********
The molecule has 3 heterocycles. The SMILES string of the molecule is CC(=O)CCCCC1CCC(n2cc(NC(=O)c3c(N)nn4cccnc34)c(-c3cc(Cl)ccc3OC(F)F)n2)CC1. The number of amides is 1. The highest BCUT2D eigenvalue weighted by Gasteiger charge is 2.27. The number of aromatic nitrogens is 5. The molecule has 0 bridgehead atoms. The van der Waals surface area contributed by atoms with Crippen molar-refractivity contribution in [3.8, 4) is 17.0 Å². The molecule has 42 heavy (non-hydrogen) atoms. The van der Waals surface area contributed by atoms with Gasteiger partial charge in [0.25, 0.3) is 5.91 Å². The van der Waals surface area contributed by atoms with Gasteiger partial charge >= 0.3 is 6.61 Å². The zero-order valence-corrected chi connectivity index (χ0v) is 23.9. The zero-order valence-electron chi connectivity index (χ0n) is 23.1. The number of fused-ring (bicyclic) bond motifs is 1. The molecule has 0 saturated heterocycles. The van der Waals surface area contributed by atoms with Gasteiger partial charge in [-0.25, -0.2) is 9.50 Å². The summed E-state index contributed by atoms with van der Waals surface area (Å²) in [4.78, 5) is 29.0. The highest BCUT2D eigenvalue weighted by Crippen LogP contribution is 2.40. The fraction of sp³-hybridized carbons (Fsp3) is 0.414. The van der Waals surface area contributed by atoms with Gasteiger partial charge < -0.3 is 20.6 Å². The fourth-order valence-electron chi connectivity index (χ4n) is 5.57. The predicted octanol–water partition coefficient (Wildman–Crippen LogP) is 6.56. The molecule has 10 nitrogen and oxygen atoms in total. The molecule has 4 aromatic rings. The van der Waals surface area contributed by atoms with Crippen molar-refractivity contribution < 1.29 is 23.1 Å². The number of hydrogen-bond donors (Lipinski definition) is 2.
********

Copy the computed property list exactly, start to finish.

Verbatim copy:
The molecule has 3 heterocycles. The SMILES string of the molecule is CC(=O)CCCCC1CCC(n2cc(NC(=O)c3c(N)nn4cccnc34)c(-c3cc(Cl)ccc3OC(F)F)n2)CC1. The number of amides is 1. The highest BCUT2D eigenvalue weighted by Gasteiger charge is 2.27. The number of aromatic nitrogens is 5. The molecule has 0 bridgehead atoms. The van der Waals surface area contributed by atoms with Crippen molar-refractivity contribution in [3.8, 4) is 17.0 Å². The molecule has 42 heavy (non-hydrogen) atoms. The van der Waals surface area contributed by atoms with Gasteiger partial charge in [0.25, 0.3) is 5.91 Å². The van der Waals surface area contributed by atoms with Gasteiger partial charge >= 0.3 is 6.61 Å². The zero-order valence-corrected chi connectivity index (χ0v) is 23.9. The zero-order valence-electron chi connectivity index (χ0n) is 23.1. The number of fused-ring (bicyclic) bond motifs is 1. The molecule has 0 saturated heterocycles. The van der Waals surface area contributed by atoms with Gasteiger partial charge in [-0.25, -0.2) is 9.50 Å². The summed E-state index contributed by atoms with van der Waals surface area (Å²) in [4.78, 5) is 29.0. The highest BCUT2D eigenvalue weighted by Crippen LogP contribution is 2.40. The fraction of sp³-hybridized carbons (Fsp3) is 0.414. The van der Waals surface area contributed by atoms with Gasteiger partial charge < -0.3 is 20.6 Å². The fourth-order valence-electron chi connectivity index (χ4n) is 5.57. The predicted octanol–water partition coefficient (Wildman–Crippen LogP) is 6.56. The molecule has 10 nitrogen and oxygen atoms in total. The molecule has 4 aromatic rings. The van der Waals surface area contributed by atoms with Crippen molar-refractivity contribution < 1.29 is 23.1 Å². The number of hydrogen-bond donors (Lipinski definition) is 2.